Like those who came before us, we have the challenge and privilege to “remain in action throughout the war” we’re fighting …

Just as our parents and grandparents fought and died in order to pass on to us the freedoms they enjoyed, so we are fighting for our children and grandchildren. This is our mission. We’re giving of ourselves so that they can live in a nation where they are free to live by and promote Christian principles and values in every area of culture – government, public policy, the courts, education, family, business, community, and more.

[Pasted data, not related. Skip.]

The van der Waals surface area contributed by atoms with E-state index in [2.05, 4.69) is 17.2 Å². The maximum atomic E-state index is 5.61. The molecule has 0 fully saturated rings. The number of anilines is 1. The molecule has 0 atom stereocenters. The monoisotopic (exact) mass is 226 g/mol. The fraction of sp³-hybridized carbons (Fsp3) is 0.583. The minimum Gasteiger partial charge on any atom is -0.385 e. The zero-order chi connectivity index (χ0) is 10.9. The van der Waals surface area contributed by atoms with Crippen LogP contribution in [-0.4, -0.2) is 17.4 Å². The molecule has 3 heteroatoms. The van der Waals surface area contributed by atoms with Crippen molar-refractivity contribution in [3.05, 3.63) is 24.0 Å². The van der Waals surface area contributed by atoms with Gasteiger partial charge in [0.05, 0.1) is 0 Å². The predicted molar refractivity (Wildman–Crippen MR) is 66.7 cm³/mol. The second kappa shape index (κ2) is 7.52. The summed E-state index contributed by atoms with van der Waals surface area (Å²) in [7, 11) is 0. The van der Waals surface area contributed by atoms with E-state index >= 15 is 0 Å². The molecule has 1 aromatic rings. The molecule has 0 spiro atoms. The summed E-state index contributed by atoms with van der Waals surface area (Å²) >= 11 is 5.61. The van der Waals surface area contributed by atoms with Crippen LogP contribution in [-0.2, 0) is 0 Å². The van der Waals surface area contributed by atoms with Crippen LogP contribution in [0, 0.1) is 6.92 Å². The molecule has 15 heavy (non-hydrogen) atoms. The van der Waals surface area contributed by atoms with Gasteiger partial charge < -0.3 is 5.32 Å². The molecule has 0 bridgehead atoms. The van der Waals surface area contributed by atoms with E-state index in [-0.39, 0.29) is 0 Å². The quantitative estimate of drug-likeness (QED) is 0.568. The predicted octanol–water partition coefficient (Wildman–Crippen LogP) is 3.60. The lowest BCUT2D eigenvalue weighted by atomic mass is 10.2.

And when you consider all that’s at stake in the 2016 elections, our efforts are particularly critical in 2016 because …

… Religious liberty – our first freedom – hangs by a thread.

So, please, let’s do what the “Greatest Generation” did and – putting all of our trust and faith in God – do whatever it takes to win victory over the enemies of freedom. Meanwhile we continue the fight …

Cole believes that American religious liberty “hangs by a thread.” Evangelicals, mistaking a loss of preference for the loss of freedom, have convinced themselves that they are under attack. The women of OMM think that secularists, liberals and atheists, all of whom are the servants of Satan, are concertedly working to destroy Christianity and criminalize the worship of Jesus.  Why, if Cole’s email is to be believed, Christians are being attacked just like America in the 1940s when German submarines prowled the Atlantic and Japanese planes dropped bombs on Pearl Harbor.